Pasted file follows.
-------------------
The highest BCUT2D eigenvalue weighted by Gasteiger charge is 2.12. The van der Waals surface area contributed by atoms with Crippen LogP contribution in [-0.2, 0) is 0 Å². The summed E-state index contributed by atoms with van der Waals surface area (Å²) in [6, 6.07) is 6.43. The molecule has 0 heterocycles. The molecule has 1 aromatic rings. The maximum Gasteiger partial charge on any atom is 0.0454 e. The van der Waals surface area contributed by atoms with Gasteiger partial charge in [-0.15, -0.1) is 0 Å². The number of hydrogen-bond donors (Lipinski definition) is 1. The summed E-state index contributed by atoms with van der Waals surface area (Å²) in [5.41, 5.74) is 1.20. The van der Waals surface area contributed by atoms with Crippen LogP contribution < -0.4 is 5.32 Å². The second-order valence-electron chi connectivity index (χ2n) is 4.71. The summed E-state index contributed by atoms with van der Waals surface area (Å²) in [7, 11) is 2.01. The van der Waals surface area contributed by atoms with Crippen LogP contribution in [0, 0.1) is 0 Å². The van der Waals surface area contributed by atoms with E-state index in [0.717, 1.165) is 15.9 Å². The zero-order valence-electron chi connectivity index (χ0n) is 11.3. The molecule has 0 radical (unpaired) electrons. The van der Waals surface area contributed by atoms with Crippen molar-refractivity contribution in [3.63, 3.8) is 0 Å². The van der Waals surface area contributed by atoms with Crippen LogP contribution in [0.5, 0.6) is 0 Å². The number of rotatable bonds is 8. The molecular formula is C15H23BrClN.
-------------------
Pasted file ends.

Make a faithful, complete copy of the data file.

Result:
The highest BCUT2D eigenvalue weighted by Gasteiger charge is 2.12. The van der Waals surface area contributed by atoms with Crippen LogP contribution in [-0.2, 0) is 0 Å². The summed E-state index contributed by atoms with van der Waals surface area (Å²) in [6, 6.07) is 6.43. The molecule has 0 heterocycles. The molecule has 1 aromatic rings. The maximum Gasteiger partial charge on any atom is 0.0454 e. The van der Waals surface area contributed by atoms with Gasteiger partial charge in [-0.15, -0.1) is 0 Å². The number of hydrogen-bond donors (Lipinski definition) is 1. The summed E-state index contributed by atoms with van der Waals surface area (Å²) in [5.41, 5.74) is 1.20. The van der Waals surface area contributed by atoms with Crippen LogP contribution < -0.4 is 5.32 Å². The second-order valence-electron chi connectivity index (χ2n) is 4.71. The summed E-state index contributed by atoms with van der Waals surface area (Å²) in [7, 11) is 2.01. The van der Waals surface area contributed by atoms with Crippen LogP contribution in [0, 0.1) is 0 Å². The van der Waals surface area contributed by atoms with E-state index in [0.717, 1.165) is 15.9 Å². The zero-order valence-electron chi connectivity index (χ0n) is 11.3. The molecule has 0 radical (unpaired) electrons. The van der Waals surface area contributed by atoms with Crippen molar-refractivity contribution in [3.63, 3.8) is 0 Å². The van der Waals surface area contributed by atoms with Crippen LogP contribution in [0.5, 0.6) is 0 Å². The number of rotatable bonds is 8. The molecular formula is C15H23BrClN.